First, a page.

A presentation for
JUSTICE FOR FREEDOM OF EXPRESSION in 2014
Columbia University, March 10 -11, 2015
In 2014, Arab judges issued no exceptional rulings that helped embolden freedom of expression. Courts in the Gulf countries and nearby Arab states (Lebanon, Jordan and Iraq) largely upheld the authoritarian status quo. While many government prosecutors charged media outlets, journalists and social media speakers with violations, no judges ruled in favor of free speech.
Perhaps the Arab region’s biggest shift regarding free speech in 2014 involves legislation rather than any judiciary actions. Several countries embraced the use of anti-terrorism legislation to target journalists and social media speakers.
Two Arab governments revised their counterterrorism laws with broad, vague definitions of speech that can now be considered “terrorism.” In Saudi Arabia, the government updated the law to label as terrorism any act that seeks to “insult the reputation of the state.” Reporting on the flogging of liberal blogger Raif Badawi could be labeled “terrorism” under the new law’s broad definition.
In neighboring Jordan, security forces arrested 14 staffers at an Iraqi television station in Amman and later charged them using the anti-terrorism laws (revised in 2013). No judges have yet publicly ruled on that case. And in the UAE, the government updated their anti-terrorism law in August 2014 to define “terrorism outcomes” as speech engaged in “antagonizing the state.” Judges haven’t yet sentenced anyone using the updated counterterrorism law. With detentions continuing around the region, we’re likely to see many judges in 2015 issue “terrorism” convictions because of their critical speech.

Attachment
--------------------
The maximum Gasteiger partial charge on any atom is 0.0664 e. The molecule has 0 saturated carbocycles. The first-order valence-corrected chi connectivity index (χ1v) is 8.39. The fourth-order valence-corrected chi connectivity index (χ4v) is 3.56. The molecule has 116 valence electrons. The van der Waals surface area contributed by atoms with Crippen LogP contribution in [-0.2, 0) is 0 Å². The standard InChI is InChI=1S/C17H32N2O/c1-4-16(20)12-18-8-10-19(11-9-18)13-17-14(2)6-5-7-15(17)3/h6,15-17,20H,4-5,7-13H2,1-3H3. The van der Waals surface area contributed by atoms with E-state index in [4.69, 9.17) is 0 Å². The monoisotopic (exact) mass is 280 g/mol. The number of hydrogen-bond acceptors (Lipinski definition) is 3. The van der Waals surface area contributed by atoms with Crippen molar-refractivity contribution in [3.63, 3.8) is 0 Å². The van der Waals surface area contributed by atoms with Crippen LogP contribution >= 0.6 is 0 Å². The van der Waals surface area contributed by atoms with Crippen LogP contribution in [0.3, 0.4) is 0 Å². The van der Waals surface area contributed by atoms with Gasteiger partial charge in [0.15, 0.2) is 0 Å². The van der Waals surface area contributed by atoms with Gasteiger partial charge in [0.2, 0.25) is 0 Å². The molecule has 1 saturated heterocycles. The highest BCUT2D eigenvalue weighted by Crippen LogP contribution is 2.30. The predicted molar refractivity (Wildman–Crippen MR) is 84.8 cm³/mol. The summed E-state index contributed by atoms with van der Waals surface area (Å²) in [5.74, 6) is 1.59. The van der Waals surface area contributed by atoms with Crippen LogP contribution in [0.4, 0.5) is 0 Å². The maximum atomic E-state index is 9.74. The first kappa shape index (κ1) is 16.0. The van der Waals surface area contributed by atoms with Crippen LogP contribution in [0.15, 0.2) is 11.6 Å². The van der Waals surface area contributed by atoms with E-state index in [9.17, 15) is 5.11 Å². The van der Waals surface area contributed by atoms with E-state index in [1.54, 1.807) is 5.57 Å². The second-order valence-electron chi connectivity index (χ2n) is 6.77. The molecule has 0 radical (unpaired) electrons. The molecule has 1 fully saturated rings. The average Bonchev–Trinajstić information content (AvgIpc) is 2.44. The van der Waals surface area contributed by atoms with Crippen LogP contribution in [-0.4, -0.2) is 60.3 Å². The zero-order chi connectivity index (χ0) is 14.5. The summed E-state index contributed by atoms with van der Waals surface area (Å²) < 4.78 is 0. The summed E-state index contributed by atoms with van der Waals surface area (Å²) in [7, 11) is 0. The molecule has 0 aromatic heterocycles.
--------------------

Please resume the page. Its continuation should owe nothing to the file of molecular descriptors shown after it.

The region is also seeing an increased use of cybercrime legislation to squelch speech. In most countries these laws are generally used to target online fraud, hacking and copyright violations. But, in the Arab region prosecutors and judges have used the laws to penalize dissenting digital speech.
In the United Arab Emirates, prosecutors used the cybercrime law (updated in 2012 after protests swept the region) against an Emirati who was publishing accounts of a sedition trial online. In November, the Federal Supreme Court sentenced Osama al-Najer to three years in prison for “damaging the reputation of UAE institutions.”
In Lebanon, a “cybercrime bureau” regularly detains citizens for social media “sharing crimes.” One many was held for sharing an article that criticized a public official. (It’s unclear if judges are actually sentencing anyone for crimes, but the detentions alone send a speech-chilling message.) And in Qatar, the government updated its cybercrime law in September to also include vague speech-related prohibitions. The updated law now criminalizes speech that violates “any social values or principles.” These laws produce the same result: Acute discouragement of critical or dissenting speech.
Judges continued to use Insult charges to send critical speakers to prison. In Bahrain, a judge sentenced blogger Ali Maaraj to 30 months in prison for “insulting the king” and “improper use of information technology.” His blog criticized of the monarchy and reported on protests. In April, the king signed a law to increase the penalties for “lese majeste” to 7 years in prison, a move surely designed to discourage anyone else from offering criticism of the monarchy.
Bahrain and other countries also protect their public officials from “insult.” A judge sentenced blogger Nabeel Rajab to six months in prison for his criticism that state security forces were a radicalized Islamists. In Lebanon, a television journalist was charged with insulting the Lebanese Army after he noted their lack of accomplishments. Of course, a judge in Saudi Arabia sentenced the aforementioned liberal blogger Raif Badawi to 1,000 lashes for “insulting Islam” through his website that questioned the religious police. Critics complain that insult laws tend to be vague and used by powerful figures against people engaged in dissenting speech. Most countries with robust press freedoms have eliminated or no longer employ insult charges.